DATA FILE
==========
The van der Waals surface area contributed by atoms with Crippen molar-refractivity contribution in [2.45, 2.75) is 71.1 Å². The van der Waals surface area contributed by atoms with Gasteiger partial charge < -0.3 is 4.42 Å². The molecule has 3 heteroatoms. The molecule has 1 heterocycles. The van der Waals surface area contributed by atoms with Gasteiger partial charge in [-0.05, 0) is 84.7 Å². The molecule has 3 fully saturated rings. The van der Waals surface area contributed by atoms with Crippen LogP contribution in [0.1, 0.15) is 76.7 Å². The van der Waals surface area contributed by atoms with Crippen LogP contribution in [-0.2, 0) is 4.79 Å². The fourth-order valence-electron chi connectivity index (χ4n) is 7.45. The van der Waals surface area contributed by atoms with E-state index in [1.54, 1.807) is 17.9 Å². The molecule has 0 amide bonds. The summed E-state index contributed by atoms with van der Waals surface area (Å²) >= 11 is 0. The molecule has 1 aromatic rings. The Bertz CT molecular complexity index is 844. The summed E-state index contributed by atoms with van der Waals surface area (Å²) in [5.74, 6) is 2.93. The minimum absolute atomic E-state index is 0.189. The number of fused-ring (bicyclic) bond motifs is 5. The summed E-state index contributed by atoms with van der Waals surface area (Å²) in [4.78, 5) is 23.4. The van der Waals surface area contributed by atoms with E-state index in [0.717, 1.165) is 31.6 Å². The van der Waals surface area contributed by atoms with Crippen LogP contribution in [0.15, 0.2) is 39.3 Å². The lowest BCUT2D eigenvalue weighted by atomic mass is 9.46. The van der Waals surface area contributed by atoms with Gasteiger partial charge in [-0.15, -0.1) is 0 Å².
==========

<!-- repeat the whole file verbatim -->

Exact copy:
The van der Waals surface area contributed by atoms with Crippen molar-refractivity contribution in [2.45, 2.75) is 71.1 Å². The van der Waals surface area contributed by atoms with Gasteiger partial charge < -0.3 is 4.42 Å². The molecule has 3 heteroatoms. The molecule has 1 heterocycles. The van der Waals surface area contributed by atoms with Gasteiger partial charge in [-0.05, 0) is 84.7 Å². The molecule has 3 fully saturated rings. The van der Waals surface area contributed by atoms with Crippen LogP contribution in [0.1, 0.15) is 76.7 Å². The van der Waals surface area contributed by atoms with Crippen LogP contribution in [-0.2, 0) is 4.79 Å². The fourth-order valence-electron chi connectivity index (χ4n) is 7.45. The van der Waals surface area contributed by atoms with E-state index in [1.54, 1.807) is 17.9 Å². The molecule has 0 amide bonds. The summed E-state index contributed by atoms with van der Waals surface area (Å²) >= 11 is 0. The molecule has 1 aromatic rings. The Bertz CT molecular complexity index is 844. The summed E-state index contributed by atoms with van der Waals surface area (Å²) in [5.74, 6) is 2.93. The minimum absolute atomic E-state index is 0.189. The number of fused-ring (bicyclic) bond motifs is 5. The summed E-state index contributed by atoms with van der Waals surface area (Å²) in [4.78, 5) is 23.4. The van der Waals surface area contributed by atoms with E-state index in [0.717, 1.165) is 31.6 Å². The van der Waals surface area contributed by atoms with Crippen LogP contribution in [0.15, 0.2) is 39.3 Å². The lowest BCUT2D eigenvalue weighted by atomic mass is 9.46. The van der Waals surface area contributed by atoms with Gasteiger partial charge in [-0.15, -0.1) is 0 Å².